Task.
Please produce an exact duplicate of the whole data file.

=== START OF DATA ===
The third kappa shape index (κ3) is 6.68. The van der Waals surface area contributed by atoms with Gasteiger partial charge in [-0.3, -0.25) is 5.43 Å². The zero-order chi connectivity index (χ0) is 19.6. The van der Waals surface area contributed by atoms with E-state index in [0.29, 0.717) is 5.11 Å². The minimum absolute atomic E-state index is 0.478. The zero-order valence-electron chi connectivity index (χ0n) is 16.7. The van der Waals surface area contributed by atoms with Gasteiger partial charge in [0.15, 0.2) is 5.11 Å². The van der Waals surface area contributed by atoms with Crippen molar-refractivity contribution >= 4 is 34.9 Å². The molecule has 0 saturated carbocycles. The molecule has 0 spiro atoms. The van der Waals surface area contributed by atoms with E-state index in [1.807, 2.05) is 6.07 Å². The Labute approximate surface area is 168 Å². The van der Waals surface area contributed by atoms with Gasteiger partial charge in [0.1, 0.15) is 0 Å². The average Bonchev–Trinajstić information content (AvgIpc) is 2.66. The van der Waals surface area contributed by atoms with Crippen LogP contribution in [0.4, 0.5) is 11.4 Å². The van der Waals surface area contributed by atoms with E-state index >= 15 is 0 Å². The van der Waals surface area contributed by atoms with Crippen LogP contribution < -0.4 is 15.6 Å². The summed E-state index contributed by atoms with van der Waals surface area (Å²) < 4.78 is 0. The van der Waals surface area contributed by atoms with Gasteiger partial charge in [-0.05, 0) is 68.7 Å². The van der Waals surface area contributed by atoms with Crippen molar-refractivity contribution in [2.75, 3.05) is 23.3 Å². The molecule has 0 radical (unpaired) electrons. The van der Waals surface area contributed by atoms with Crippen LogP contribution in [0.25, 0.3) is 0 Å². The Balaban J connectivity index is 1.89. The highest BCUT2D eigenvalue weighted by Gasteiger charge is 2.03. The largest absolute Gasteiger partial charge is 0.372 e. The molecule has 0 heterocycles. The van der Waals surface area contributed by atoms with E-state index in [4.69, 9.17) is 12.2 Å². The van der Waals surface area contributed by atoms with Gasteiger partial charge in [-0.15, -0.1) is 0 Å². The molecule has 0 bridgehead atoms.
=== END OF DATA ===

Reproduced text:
The third kappa shape index (κ3) is 6.68. The van der Waals surface area contributed by atoms with Gasteiger partial charge in [-0.3, -0.25) is 5.43 Å². The zero-order chi connectivity index (χ0) is 19.6. The van der Waals surface area contributed by atoms with E-state index in [0.29, 0.717) is 5.11 Å². The minimum absolute atomic E-state index is 0.478. The zero-order valence-electron chi connectivity index (χ0n) is 16.7. The van der Waals surface area contributed by atoms with Gasteiger partial charge in [0.15, 0.2) is 5.11 Å². The van der Waals surface area contributed by atoms with Crippen molar-refractivity contribution >= 4 is 34.9 Å². The molecule has 0 saturated carbocycles. The molecule has 0 spiro atoms. The van der Waals surface area contributed by atoms with E-state index in [1.807, 2.05) is 6.07 Å². The Labute approximate surface area is 168 Å². The van der Waals surface area contributed by atoms with Gasteiger partial charge in [0.1, 0.15) is 0 Å². The average Bonchev–Trinajstić information content (AvgIpc) is 2.66. The van der Waals surface area contributed by atoms with Crippen LogP contribution in [0.4, 0.5) is 11.4 Å². The van der Waals surface area contributed by atoms with E-state index >= 15 is 0 Å². The van der Waals surface area contributed by atoms with Crippen LogP contribution < -0.4 is 15.6 Å². The summed E-state index contributed by atoms with van der Waals surface area (Å²) < 4.78 is 0. The van der Waals surface area contributed by atoms with Gasteiger partial charge in [-0.05, 0) is 68.7 Å². The van der Waals surface area contributed by atoms with Crippen molar-refractivity contribution in [2.75, 3.05) is 23.3 Å². The molecule has 0 radical (unpaired) electrons. The van der Waals surface area contributed by atoms with Crippen LogP contribution in [0.25, 0.3) is 0 Å². The Balaban J connectivity index is 1.89. The highest BCUT2D eigenvalue weighted by Gasteiger charge is 2.03. The largest absolute Gasteiger partial charge is 0.372 e. The molecule has 0 heterocycles. The van der Waals surface area contributed by atoms with E-state index in [4.69, 9.17) is 12.2 Å². The van der Waals surface area contributed by atoms with Gasteiger partial charge in [-0.15, -0.1) is 0 Å². The molecule has 0 bridgehead atoms.